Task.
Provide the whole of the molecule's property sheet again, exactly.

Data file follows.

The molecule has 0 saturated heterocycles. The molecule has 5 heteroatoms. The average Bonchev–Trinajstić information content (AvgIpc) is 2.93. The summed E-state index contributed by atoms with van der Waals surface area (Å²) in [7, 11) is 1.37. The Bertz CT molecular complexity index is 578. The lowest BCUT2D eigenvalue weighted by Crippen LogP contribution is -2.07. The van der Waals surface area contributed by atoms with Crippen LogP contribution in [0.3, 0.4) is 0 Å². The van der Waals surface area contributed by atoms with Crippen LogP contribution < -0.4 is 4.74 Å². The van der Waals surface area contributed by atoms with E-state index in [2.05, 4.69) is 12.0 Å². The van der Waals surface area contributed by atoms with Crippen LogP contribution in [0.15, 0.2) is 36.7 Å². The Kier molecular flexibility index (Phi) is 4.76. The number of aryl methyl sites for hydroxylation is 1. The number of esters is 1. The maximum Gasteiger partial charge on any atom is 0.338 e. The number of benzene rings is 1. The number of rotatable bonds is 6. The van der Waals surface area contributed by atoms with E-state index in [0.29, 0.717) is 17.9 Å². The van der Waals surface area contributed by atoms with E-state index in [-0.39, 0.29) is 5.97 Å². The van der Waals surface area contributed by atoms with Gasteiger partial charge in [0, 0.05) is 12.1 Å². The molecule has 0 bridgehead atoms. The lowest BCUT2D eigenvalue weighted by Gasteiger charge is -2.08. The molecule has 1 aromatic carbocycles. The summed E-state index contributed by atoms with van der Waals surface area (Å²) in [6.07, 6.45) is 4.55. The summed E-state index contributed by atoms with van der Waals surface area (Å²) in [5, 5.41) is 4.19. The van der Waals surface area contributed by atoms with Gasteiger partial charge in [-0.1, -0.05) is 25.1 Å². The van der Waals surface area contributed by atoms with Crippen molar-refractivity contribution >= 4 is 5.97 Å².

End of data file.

The molecule has 0 saturated heterocycles. The molecule has 5 heteroatoms. The average Bonchev–Trinajstić information content (AvgIpc) is 2.93. The summed E-state index contributed by atoms with van der Waals surface area (Å²) in [7, 11) is 1.37. The Bertz CT molecular complexity index is 578. The lowest BCUT2D eigenvalue weighted by Crippen LogP contribution is -2.07. The van der Waals surface area contributed by atoms with Crippen LogP contribution in [0.3, 0.4) is 0 Å². The van der Waals surface area contributed by atoms with Crippen LogP contribution < -0.4 is 4.74 Å². The van der Waals surface area contributed by atoms with E-state index in [2.05, 4.69) is 12.0 Å². The van der Waals surface area contributed by atoms with Crippen LogP contribution in [0.15, 0.2) is 36.7 Å². The Kier molecular flexibility index (Phi) is 4.76. The number of aryl methyl sites for hydroxylation is 1. The number of esters is 1. The maximum Gasteiger partial charge on any atom is 0.338 e. The number of benzene rings is 1. The number of rotatable bonds is 6. The van der Waals surface area contributed by atoms with E-state index in [0.29, 0.717) is 17.9 Å². The van der Waals surface area contributed by atoms with E-state index in [-0.39, 0.29) is 5.97 Å². The van der Waals surface area contributed by atoms with Gasteiger partial charge in [0, 0.05) is 12.1 Å². The molecule has 0 bridgehead atoms. The lowest BCUT2D eigenvalue weighted by Gasteiger charge is -2.08. The molecule has 1 aromatic carbocycles. The summed E-state index contributed by atoms with van der Waals surface area (Å²) in [6.07, 6.45) is 4.55. The summed E-state index contributed by atoms with van der Waals surface area (Å²) in [5, 5.41) is 4.19. The van der Waals surface area contributed by atoms with Gasteiger partial charge in [-0.1, -0.05) is 25.1 Å². The van der Waals surface area contributed by atoms with Crippen molar-refractivity contribution >= 4 is 5.97 Å².